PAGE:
My health consumed most of yesterday.

Saw my internist in the morning. Thyroid on the mend. Half way to where it should be. Doctor is going to recheck it in a month.

I fell two weeks ago. Cut my head near the left eye and broke my glasses. I fell again yesterday. It is becoming habit forming. This time I ended up with two 1 inch cuts on top of my head. A bit bloody.

The first time I fell, I missed a step going up. This time, a step going down. I am not concerned. But, I am beginning to wonder.

My back aches also from yesterday’s fall.

The fall changed my day. I missed Terri’s show last night at Tennessee Williams. The cuts were still oozing and looked worse than they actually were.

Obviously, I stayed home all day and night after the fall.

A couple of years ago, I read a book on Abraham Lincoln that I enjoyed very much. I told you about it at the time. It was a biography written by a John T. Morse in 1893. The book is entitled On Becoming Abraham Lincoln. I especially enjoyed the book because it was written by a person who was alive when Lincoln was President.

I opened the book yesterday and read a page here and there. I came upon one paragraph I did not recall from my first reading. It spelled out Lincoln’s financial difficulties in the 1830s.

Many are experiencing financial difficulties these days. Mortgage foreclosures are prevalent. Creditors are executing on debtors. People are hurting.

Lincoln went into the grocery business with a William F. Berry.  The business failed in 1833. Berry died. Lincoln got stuck with the business’ debts. Lincoln considered the debt large for one of his means. He had nothing. He was having a bad time economically. He referred to the debt as the National Debt. That is how the large the debt seemed to him

The amount owed all creditors was $1,100.

Lincoln was without work for a period of time following the demise of the grocery business. He was broke. Fortunately, some one gave him a shot at becoming a surveyor. Great tracts of land were being cut up at the time into lots. There was an abundance of surveying work.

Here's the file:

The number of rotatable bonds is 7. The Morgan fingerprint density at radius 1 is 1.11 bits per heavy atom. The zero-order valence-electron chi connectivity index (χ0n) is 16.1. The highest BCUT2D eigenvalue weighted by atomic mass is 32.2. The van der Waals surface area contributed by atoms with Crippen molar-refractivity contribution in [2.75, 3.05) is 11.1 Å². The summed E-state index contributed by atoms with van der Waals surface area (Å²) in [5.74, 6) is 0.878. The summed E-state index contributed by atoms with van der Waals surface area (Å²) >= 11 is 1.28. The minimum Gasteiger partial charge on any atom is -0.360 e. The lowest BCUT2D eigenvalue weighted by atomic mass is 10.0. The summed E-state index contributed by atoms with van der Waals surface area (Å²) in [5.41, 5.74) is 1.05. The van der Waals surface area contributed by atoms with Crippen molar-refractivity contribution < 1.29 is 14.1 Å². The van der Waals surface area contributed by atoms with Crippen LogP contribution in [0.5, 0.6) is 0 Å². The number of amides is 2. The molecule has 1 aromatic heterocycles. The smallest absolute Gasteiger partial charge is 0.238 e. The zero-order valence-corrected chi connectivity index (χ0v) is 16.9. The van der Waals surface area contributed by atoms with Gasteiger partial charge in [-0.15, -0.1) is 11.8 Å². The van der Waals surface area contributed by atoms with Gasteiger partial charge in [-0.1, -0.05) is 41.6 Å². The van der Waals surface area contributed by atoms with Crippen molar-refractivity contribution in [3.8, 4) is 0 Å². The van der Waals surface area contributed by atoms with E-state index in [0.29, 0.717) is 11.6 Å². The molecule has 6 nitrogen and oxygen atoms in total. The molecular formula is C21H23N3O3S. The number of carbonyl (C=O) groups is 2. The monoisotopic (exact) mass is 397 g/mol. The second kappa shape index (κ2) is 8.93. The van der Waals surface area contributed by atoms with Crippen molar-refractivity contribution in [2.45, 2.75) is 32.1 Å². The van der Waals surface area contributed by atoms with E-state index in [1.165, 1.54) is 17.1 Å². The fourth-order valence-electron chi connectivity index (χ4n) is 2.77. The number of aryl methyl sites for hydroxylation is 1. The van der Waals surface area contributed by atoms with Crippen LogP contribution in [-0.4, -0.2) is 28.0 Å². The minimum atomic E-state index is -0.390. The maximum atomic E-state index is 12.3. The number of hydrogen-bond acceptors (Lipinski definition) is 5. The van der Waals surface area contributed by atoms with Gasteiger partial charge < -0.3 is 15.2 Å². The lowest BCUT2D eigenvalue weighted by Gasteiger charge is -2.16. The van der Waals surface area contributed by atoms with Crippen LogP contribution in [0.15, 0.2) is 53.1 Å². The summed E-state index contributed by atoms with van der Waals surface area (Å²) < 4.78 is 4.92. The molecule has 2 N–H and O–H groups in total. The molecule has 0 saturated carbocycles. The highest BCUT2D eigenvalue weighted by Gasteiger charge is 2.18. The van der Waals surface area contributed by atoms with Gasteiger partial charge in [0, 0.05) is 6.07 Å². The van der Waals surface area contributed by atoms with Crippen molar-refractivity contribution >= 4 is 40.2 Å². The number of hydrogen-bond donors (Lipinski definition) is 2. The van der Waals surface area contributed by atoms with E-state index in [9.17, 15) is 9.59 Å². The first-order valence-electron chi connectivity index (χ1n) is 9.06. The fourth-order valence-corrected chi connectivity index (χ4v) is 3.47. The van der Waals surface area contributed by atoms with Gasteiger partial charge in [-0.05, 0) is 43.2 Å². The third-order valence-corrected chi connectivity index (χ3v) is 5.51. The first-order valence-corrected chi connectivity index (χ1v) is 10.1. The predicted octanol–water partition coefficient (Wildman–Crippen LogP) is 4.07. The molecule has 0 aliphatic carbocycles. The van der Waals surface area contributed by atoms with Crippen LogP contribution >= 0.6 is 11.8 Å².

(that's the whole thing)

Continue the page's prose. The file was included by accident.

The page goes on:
Lincoln studied hard and quickly. Learned the surveying business. He was able to buy a horse and surveying instruments.

A creditor was owed $245 of the grocery business debt. The creditor executed upon Lincoln’s horse and surveying instruments. True, Lincoln was working. But not yet making enough nor had he accumulated enough money to pay the creditor. He needed the horse and surveying instruments to keep working.

Two friends came along  and payed the $245 debt.

It took Lincoln 16 years to pay off the $1,100. He paid off every penny in full.

To those who have the sheriff knocking at their doors, take heart. You never know from whence and who help may come. If no help does come, still take heart in the fact that Lincoln went through hard times also. And became President of the United States.

Enjoy your day!

3 comments on “

  1. Sorry to say that in the political climate that we are in today I don't think anyone that has been at or near bankruptcy would be elected.

    It seems that the best people are staying on the sidelines because they don't want their past dredged up so we are left with the poor alternitives.

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